Study Finds Link Between Stress and Increased Risk of Alzheimer’s Disease

Stress has often been associated with a myriad of physical, emotional and psychological ailments from mild headaches to clinical depression. Researchers have also long studied a link between chronic stress and an increased risk of certain diseases. A new study has recently published findings that might help increase understanding about the role stress can play in the development of Alzheimer’s Disease.

What is Alzheimer’s Disease?

Alzheimer’s Disease is a degenerative neurological disorder that affects millions of people worldwide. It results in the progressive worsening of memory and other cognitive functions. Symptoms can be mild initially, but worsen over time particularly impacting areas such as motor function, speech and behavior. Currently, there is no known cure and treatments mainly focus on alleviating symptoms.

The Study Findings

The new study, published in the online medical journal, Neurology, saw researchers analyze a number of sources to compare variations in stress levels of over 17,000 adults aged 45 and over. The study tracked factors such as perceived stress levels, type of job, whether the participants were unemployed, short-term stress levels (from 10-20 years in the past) and income.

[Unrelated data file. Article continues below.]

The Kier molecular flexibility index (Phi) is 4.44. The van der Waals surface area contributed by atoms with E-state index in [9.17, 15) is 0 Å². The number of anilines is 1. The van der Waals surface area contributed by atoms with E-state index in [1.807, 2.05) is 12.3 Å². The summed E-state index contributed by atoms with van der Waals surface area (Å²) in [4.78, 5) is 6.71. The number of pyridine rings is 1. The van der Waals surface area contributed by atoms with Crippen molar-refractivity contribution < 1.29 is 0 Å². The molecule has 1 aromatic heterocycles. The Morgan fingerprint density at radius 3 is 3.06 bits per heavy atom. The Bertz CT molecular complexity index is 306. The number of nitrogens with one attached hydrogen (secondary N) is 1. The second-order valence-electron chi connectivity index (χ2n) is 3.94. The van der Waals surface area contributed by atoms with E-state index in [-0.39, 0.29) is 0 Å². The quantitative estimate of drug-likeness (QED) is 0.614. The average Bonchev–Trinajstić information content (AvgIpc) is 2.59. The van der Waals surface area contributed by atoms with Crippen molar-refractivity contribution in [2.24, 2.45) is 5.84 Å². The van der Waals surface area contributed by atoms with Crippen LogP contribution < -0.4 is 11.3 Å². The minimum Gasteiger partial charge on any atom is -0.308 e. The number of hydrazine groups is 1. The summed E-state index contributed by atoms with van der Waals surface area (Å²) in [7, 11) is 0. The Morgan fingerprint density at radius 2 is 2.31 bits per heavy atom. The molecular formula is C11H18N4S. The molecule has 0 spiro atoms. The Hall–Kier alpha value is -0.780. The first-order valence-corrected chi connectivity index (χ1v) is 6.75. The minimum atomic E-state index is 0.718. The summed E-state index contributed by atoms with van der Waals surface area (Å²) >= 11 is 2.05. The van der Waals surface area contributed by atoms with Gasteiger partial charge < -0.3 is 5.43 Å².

The main finding of the study showed that increased levels of prolonged stress—spanning between 10 and 20 years—were strongly linked to an increased risk of Alzheimer’s Disease compared to those with low-stress levels during the same period.

This link between chronic stress and the onset of Alzheimer’s Disease has not been established before and lead researcher, Dr Philip Wilson, of Purdue University in the U.S. stated that this could be a vital clue to the development of Alzheimer’s and other forms of dementia. He also noted that further research needed to be done to gain a greater understanding of the causal impact it may have.

Ways to Manage Stress

Stress can affect health in a number of ways, and one way to reduce the risks associated with it is to practice good stress management techniques. The following are just some of the ways to reduce stress levels and maintain a healthy lifestyle:

  1. Exercise: Exercise, such as yoga or jogging, is a great way to reduce stress levels and have a positive impact on your wellbeing.
    Plenty of Rest: Make sure you are getting enough restful sleep, which helps invigorate the body and mind.
  2. Healthy Eating: Eating a healthy diet and abstaining from extended periods of alcohol and drug use can also help to reduce stress.
  3. Meditation: Regular meditation also helps to focus the mind, relax the body and reduce stress.
  4. Talking it Out: Talking to friends, family or even a professional therapist can help to get some worries off your chest and reduce stress levels.

The recent study conducted by the Purdue University has found a positive correlation between stress levels and the onset of Alzheimer’s Disease. It is the first study of its kind and helps to increase understanding of the potential impact that stress can have on the development of degenerative neurological disorders. There are a number of measures which can be taken to reduce stress, such as regular exercise and relaxation methods and a healthy diet. Further research is required in this area, which may help to shed further light on this issue.